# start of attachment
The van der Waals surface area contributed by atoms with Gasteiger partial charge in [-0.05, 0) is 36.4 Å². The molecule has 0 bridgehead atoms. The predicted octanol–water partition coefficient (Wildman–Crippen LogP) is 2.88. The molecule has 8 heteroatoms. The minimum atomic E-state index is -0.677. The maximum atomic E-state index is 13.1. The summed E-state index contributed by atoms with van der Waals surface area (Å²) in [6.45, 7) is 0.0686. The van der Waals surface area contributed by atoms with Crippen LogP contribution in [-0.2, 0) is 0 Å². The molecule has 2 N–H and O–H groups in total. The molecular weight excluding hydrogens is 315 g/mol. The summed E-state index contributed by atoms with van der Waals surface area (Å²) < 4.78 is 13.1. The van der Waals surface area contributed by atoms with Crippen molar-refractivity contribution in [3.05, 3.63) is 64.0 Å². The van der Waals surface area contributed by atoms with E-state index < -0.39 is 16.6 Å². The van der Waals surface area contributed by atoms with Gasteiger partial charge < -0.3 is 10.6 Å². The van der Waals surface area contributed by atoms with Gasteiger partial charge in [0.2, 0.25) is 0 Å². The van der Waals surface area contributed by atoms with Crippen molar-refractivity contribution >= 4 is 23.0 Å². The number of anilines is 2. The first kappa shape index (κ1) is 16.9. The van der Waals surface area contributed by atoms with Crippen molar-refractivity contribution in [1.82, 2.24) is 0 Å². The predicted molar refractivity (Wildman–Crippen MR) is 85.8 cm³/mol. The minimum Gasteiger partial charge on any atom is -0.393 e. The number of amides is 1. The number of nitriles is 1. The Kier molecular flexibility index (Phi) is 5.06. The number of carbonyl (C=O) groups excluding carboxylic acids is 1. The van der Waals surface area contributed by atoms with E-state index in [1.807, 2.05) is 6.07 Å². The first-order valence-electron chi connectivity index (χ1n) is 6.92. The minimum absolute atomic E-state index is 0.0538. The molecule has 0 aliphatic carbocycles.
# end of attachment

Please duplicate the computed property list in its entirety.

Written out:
The van der Waals surface area contributed by atoms with Gasteiger partial charge in [-0.05, 0) is 36.4 Å². The molecule has 0 bridgehead atoms. The predicted octanol–water partition coefficient (Wildman–Crippen LogP) is 2.88. The molecule has 8 heteroatoms. The minimum atomic E-state index is -0.677. The maximum atomic E-state index is 13.1. The summed E-state index contributed by atoms with van der Waals surface area (Å²) in [6.45, 7) is 0.0686. The van der Waals surface area contributed by atoms with Crippen LogP contribution in [-0.2, 0) is 0 Å². The molecule has 2 N–H and O–H groups in total. The molecular weight excluding hydrogens is 315 g/mol. The summed E-state index contributed by atoms with van der Waals surface area (Å²) < 4.78 is 13.1. The van der Waals surface area contributed by atoms with Crippen molar-refractivity contribution in [3.05, 3.63) is 64.0 Å². The van der Waals surface area contributed by atoms with E-state index < -0.39 is 16.6 Å². The van der Waals surface area contributed by atoms with Gasteiger partial charge < -0.3 is 10.6 Å². The van der Waals surface area contributed by atoms with Gasteiger partial charge in [0.2, 0.25) is 0 Å². The van der Waals surface area contributed by atoms with Crippen molar-refractivity contribution >= 4 is 23.0 Å². The number of anilines is 2. The first kappa shape index (κ1) is 16.9. The van der Waals surface area contributed by atoms with Crippen molar-refractivity contribution in [1.82, 2.24) is 0 Å². The predicted molar refractivity (Wildman–Crippen MR) is 85.8 cm³/mol. The minimum Gasteiger partial charge on any atom is -0.393 e. The number of amides is 1. The number of nitriles is 1. The Kier molecular flexibility index (Phi) is 5.06. The number of carbonyl (C=O) groups excluding carboxylic acids is 1. The van der Waals surface area contributed by atoms with E-state index in [1.807, 2.05) is 6.07 Å². The first-order valence-electron chi connectivity index (χ1n) is 6.92. The minimum absolute atomic E-state index is 0.0538. The molecule has 0 aliphatic carbocycles.